Cold Calling is Dead. Long Live Cold Calling

Amazing things have happened in the sales and marketing process in the last few years.  Marketing Automation Systems (MAS) enable vendors to contact and nurture leads and track their development before entering the sales funnel.  Newer, web-based Salesforce Automation (SFA) systems, make it a lot easier to track deals, develop analytics and give managers visibility into the sales process.

Some would say that cold calling, the bane of salespeople and prospects alike, has been eliminated from the sales process; permission-based marketing means that folks will make themselves known to the vendor when they are ready to buy.  This is a beautiful thing!  With the massive amounts of data that social media sites are gathering on their members, soon advertisers will target their messages so specifically that you will never again be annoyed by messages that are irrelevant.

This may be true, or may be becoming true, in the B2C space but, for early stage technology companies selling a service or solution to other businesses, I think cold calling is still a pretty important part of the sales process.  Now, there is cold calling and cold calling.


Shotgun style calls made randomly with little thought or preparation are a thing of the past.  My first business job after returning to Canada from overseas and going to business school was as a runner for a commercial real estate broker.  This was long ago enough that there were no computers in the office and a new broker was given a desk, telephone and phone book and told to get after it.  Most failed.  This kind of cold calling is dead, and should be.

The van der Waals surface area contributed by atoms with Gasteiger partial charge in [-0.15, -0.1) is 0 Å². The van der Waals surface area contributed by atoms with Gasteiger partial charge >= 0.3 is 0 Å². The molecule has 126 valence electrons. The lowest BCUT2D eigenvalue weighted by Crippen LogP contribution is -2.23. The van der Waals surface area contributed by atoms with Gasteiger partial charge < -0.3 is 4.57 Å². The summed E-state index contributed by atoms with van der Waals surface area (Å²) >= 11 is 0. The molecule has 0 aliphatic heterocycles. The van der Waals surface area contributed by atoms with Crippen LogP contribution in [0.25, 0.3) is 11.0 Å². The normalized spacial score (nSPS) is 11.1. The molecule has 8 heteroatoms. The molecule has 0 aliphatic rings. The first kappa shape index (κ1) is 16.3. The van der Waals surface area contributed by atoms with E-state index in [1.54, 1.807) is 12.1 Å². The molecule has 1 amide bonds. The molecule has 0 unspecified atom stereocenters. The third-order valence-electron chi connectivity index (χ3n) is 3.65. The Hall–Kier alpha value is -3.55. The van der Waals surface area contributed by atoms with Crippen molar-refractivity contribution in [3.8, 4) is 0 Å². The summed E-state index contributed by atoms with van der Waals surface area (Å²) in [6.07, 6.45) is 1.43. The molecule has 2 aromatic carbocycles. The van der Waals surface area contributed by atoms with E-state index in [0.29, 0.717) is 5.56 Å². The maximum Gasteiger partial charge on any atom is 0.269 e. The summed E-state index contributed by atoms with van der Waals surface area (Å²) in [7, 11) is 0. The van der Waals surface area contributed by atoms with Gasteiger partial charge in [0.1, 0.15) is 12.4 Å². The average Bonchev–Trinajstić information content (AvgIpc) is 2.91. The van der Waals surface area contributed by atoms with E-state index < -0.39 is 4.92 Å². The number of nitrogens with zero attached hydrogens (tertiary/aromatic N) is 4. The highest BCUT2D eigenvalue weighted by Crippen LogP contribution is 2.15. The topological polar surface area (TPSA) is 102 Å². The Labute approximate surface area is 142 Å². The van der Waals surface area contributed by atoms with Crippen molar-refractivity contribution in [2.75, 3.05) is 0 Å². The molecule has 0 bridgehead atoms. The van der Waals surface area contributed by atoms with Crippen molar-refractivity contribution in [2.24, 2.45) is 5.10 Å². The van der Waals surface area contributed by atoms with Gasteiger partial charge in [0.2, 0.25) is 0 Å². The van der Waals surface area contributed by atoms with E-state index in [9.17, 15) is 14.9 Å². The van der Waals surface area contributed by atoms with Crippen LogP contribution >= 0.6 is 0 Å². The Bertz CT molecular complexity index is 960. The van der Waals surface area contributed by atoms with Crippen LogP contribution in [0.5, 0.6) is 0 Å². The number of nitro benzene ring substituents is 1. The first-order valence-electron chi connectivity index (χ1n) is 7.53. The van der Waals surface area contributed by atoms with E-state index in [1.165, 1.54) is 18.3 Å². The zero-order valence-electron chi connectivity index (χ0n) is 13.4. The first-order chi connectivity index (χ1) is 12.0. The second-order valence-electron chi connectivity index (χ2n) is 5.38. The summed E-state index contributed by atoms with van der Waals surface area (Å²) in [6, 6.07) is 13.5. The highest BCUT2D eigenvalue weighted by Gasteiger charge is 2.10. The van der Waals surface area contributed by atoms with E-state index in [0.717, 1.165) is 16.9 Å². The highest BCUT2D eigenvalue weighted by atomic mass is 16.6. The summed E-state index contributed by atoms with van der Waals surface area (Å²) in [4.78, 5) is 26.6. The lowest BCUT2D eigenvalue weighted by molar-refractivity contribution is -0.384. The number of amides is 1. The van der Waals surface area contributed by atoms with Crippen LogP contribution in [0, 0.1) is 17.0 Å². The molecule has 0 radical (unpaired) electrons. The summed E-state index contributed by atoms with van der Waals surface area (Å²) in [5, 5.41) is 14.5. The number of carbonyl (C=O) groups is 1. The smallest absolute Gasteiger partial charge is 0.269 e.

Disciplined, Focused

When I refer to cold calling – cold calling 2.0? – I mean the disciplined, systematic, calling that a salesperson will make into a company to elicit responses to his company’s offer.  Yes, leads will bubble up from the MAS and yes a salesperson should not spend a lot of time incubating leads that are not ready to buy, but a good portion of the early sales that an emerging technology company will make will be driven by its sales team’s calling.  He will plan his day around a couple of hours of systematic calling, coupled with email, every morning, and will use your SFA and tools like Jigsaw, NetProspex, LinkedIn and InsideView to focus his efforts.  He will target who he calls and have a message crafted for each prospect.

So, I don’t think that cold calling is going away anytime soon.  At least, not for emerging B2B technology companies.

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